- The Cat's Cradle Inn: Night 5 (4) stop for wagon trains, night 2 stop for riders on horseback. This inn is operated by a pair of old widow sisters and their improbably extensive brood of 20+ children and grandchildren who are constantly scurrying back and forth on errands. The place feels underdefended (one son and two grandsons have spears and shortbows and form a feeble militia) but both women are powerful mystics (the elder, Bezequelle, is an Astrologer, the younger, Pegeen, is a Medium) who not only have placed various magical charms and wards about the place, but are also on friendly terms with and watched over by both the woodsmen and elves of the area. Should any trouble arise here one of the urchin granddaughters has been instructed to run into the woods to summon help, which will arrive 4-24 turns later in the form of a patrol of woodsmen (1-2) or wood elves (3-6).
- The Hillsmoor Inn (Imeryds Ford: pop. 200): Night 6 (3) stop for wagon trains, night 4 (3) stop for travelers on foot. The rustic folk of this hamlet keep their heads down and are not typically friendly with travelers during the day. At night, in the common room of the inn after their tongues have been loosened by ale, they are more willing to trade gossip (and slander) about the next village over. A pair of Footpads keep an eye on all traffic passing through (as this is one of only two fords along this stretch of the Imeryds Run) and if they spy anything unusual will report it to their boss (Gremag, in Hommlet), either by seeking to join on with the travelers (and spending the next day in further observation) or - if a group seems particularly interesting or dangerous - secretly departing on horseback during the night in order to make their report before they arrives. The villagers here know that these two (and their half-orc Warrior companion, who keeps a low profile but is available as muscle if needed) are untrustworthy strangers, but are very unlikely to share that with people who are themselves untrustworthy strangers.
- The Welcome Wench Inn (Hommlet: pop. 250): Night 7-8 (2) stop for wagon trains, night 5 (2) stop for travelers on foot, night 3 (1) stop for riders on horseback. Located at the crossroads of the High and Low Roads, this large and prosperous inn is renowned for its good food and excellent drink. The ostler will often attempt to purchase out of the stock of any passing merchant carrying wine or liquors to replenish his extensive cellar. A few miles east of here on the Low Road lie the ruins of the Temple of Elemental Evil, that cult of demon-worshippers who were the cause of so much mischief around these parts a decade ago.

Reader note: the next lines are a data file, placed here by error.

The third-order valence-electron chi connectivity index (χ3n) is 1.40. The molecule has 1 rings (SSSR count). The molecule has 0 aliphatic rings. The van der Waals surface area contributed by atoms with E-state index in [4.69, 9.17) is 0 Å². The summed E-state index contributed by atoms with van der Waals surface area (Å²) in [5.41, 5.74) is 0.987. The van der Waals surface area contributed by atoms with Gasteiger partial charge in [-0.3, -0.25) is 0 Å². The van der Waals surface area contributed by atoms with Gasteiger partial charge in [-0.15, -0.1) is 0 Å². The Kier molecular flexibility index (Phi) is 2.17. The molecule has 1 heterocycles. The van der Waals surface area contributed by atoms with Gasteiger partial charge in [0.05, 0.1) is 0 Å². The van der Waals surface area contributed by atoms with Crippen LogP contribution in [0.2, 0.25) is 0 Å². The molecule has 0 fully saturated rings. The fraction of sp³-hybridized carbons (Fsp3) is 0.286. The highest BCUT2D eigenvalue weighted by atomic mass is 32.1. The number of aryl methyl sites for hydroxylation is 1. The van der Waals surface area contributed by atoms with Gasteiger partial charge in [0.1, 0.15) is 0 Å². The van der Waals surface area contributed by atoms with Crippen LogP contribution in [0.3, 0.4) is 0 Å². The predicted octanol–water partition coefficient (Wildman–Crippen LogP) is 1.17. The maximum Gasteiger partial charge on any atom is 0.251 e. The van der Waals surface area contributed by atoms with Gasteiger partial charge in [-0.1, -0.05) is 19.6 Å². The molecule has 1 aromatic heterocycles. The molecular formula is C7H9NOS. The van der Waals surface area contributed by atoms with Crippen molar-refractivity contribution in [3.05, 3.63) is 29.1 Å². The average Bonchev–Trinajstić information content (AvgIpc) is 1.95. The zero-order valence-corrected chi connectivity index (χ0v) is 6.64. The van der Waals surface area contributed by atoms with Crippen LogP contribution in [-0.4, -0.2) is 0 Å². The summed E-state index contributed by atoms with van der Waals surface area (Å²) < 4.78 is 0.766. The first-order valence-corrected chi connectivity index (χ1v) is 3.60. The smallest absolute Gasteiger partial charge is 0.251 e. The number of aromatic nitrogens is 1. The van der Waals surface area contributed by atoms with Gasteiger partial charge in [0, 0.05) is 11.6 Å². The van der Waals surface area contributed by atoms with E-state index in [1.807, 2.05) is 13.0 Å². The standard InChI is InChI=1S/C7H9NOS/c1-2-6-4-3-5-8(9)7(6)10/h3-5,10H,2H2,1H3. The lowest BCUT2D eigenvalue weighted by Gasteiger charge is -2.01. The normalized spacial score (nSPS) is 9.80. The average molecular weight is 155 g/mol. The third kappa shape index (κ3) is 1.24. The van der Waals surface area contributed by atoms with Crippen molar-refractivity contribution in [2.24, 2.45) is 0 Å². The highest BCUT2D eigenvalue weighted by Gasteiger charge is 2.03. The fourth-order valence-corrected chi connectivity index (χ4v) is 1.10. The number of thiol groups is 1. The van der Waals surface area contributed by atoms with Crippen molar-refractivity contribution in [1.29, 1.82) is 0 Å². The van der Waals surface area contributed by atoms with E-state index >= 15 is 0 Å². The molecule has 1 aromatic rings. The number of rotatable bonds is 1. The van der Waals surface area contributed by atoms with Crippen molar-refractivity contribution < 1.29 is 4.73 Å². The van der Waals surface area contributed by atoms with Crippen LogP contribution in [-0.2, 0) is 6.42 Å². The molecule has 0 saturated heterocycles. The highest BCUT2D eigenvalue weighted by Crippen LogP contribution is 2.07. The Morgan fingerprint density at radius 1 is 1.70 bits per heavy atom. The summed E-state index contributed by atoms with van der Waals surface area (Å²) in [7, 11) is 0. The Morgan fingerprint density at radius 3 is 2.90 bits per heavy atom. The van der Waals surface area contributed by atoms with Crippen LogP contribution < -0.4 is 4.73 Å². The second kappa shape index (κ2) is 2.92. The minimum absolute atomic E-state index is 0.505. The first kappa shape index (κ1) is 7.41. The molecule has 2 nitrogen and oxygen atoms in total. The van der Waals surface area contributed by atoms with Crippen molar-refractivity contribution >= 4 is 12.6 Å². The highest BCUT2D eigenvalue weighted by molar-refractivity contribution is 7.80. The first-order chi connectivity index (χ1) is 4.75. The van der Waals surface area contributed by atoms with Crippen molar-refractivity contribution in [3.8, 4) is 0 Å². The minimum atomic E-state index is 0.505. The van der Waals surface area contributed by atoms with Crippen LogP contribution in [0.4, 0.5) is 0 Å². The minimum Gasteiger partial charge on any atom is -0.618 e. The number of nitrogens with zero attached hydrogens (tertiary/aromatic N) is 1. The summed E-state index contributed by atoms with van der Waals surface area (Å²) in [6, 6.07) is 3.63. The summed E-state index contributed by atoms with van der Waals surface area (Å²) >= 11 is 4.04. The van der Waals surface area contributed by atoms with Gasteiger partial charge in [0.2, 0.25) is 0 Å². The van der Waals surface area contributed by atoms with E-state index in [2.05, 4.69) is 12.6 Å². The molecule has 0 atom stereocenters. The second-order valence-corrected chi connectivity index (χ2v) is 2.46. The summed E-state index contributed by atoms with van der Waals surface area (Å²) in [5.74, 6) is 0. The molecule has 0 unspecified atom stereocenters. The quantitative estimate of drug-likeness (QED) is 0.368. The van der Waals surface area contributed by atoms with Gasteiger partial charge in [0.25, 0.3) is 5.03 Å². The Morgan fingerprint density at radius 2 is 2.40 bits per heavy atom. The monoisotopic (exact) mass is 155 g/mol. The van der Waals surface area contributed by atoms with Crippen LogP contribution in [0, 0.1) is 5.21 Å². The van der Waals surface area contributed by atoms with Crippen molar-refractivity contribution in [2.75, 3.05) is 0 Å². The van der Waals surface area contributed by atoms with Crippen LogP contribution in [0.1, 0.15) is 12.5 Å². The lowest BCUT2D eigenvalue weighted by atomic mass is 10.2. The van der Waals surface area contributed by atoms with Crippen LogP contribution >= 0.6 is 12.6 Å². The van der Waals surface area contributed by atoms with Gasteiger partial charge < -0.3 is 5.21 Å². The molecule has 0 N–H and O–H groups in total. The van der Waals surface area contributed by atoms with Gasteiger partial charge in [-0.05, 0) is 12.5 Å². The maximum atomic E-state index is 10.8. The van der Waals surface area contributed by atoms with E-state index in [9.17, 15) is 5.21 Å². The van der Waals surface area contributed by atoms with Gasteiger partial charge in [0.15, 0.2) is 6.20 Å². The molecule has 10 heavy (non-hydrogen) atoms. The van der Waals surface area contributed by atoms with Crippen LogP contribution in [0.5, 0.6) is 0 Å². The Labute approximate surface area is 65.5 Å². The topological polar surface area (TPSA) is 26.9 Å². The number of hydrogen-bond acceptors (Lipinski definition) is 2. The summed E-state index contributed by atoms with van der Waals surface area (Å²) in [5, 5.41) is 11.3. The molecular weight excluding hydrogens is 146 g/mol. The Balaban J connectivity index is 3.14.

- The Pig and Barrel Inn (Bywater village: pop. 850): Night 9 (1) stop for wagon trains, night 6 (1) stop for travelers on foot. Nondescript and seedy lodgings in this nondescript and seedy riverside village that always seems to smell vaguely of rotting fish. Travelers along the Low Road also frequent this inn, so despite its mediocre quality it is usually busy and travelers may be forced to sleep in the common room (30%) or barn (10%) even if they are willing to pay for private rooms - though offering to pay double or triple will see some other group consigned in their place.
Encounters on the road: For the first and last days of travel, encounters should be checked normally for the Viscounty of Verbobonc or Wild Coast (respectively, depending upon the direction of travel). For the days in-between, while the road is passing through the wild woods and hills, the following table should be checked three times per day of travel (morning, mid-day, and evening), with an encounter of some sort occurring on 1 in 10. If the party stays in any of the inns above there will be no encounter checks during the night, but if they make camp in the woods instead they will be subject to three more nighttime encounter checks.
Roll (1d8+1d12) Encounter
3 Kobolds (1-4) or xvarts (5-6)
4 Snake: poisonous (1-3), giant constrictor (4-5), or giant poisonous (6)
5 Owl (night) or Raven (day)
6 Giant porcupine (1-3) or skunk (4-6)
8 Bear: black (1-4) or brown (5-6)
9 Men, woodsmen
10 Giant beetle: bombardier (1-2), boring (3-4), stag (5-8), slicer (9), or death watch (0)
11 Wild boar
14 Men, merchants
15 Wood elves
16 Men, bandits
17 Men, other: pilgrims of [St. Cuthbert (1-2), Fharlanghn (3-5), Olidammara (6)] (1-3), Rhennee (Attloi) (4-5), beggars (6), refugees (7), or adventurers (8)
18 Giant tick (1-3) or weasel (4-6)
19 Spider: large (1-3), huge (4-5), or giant (6)
20 Monster (see Sub-table)
Roll (1d8+1d12) Monster Sub-Table
2 Displacer beast
3 Lycanthrope, werebear
4 Giant: hill (1-4) or verbeeg (5-6)
5 Blink dog
12 Owl bear
13 Lycanthrope, werewolf
17 Lycanthrope, wereboar
20 Green dragon